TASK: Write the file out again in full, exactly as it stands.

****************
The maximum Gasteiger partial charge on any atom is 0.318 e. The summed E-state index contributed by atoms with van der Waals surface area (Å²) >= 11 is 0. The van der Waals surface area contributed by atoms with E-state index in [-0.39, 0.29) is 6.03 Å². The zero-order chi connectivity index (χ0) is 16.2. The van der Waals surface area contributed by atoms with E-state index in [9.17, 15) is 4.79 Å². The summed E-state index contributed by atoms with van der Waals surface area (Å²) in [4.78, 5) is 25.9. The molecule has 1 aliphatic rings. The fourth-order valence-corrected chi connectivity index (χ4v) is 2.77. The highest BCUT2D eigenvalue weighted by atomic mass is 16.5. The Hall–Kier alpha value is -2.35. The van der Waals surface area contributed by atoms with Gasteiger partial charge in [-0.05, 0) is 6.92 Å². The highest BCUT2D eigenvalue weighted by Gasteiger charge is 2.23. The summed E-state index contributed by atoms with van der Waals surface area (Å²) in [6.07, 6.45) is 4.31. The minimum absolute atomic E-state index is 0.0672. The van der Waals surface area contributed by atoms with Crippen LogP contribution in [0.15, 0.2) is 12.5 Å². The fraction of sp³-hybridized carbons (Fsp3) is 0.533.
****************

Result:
The maximum Gasteiger partial charge on any atom is 0.318 e. The summed E-state index contributed by atoms with van der Waals surface area (Å²) >= 11 is 0. The van der Waals surface area contributed by atoms with E-state index in [-0.39, 0.29) is 6.03 Å². The zero-order chi connectivity index (χ0) is 16.2. The van der Waals surface area contributed by atoms with E-state index in [9.17, 15) is 4.79 Å². The summed E-state index contributed by atoms with van der Waals surface area (Å²) in [4.78, 5) is 25.9. The molecule has 1 aliphatic rings. The fourth-order valence-corrected chi connectivity index (χ4v) is 2.77. The highest BCUT2D eigenvalue weighted by atomic mass is 16.5. The Hall–Kier alpha value is -2.35. The van der Waals surface area contributed by atoms with Gasteiger partial charge in [-0.05, 0) is 6.92 Å². The highest BCUT2D eigenvalue weighted by Gasteiger charge is 2.23. The summed E-state index contributed by atoms with van der Waals surface area (Å²) in [6.07, 6.45) is 4.31. The minimum absolute atomic E-state index is 0.0672. The van der Waals surface area contributed by atoms with Crippen LogP contribution in [0.15, 0.2) is 12.5 Å². The fraction of sp³-hybridized carbons (Fsp3) is 0.533.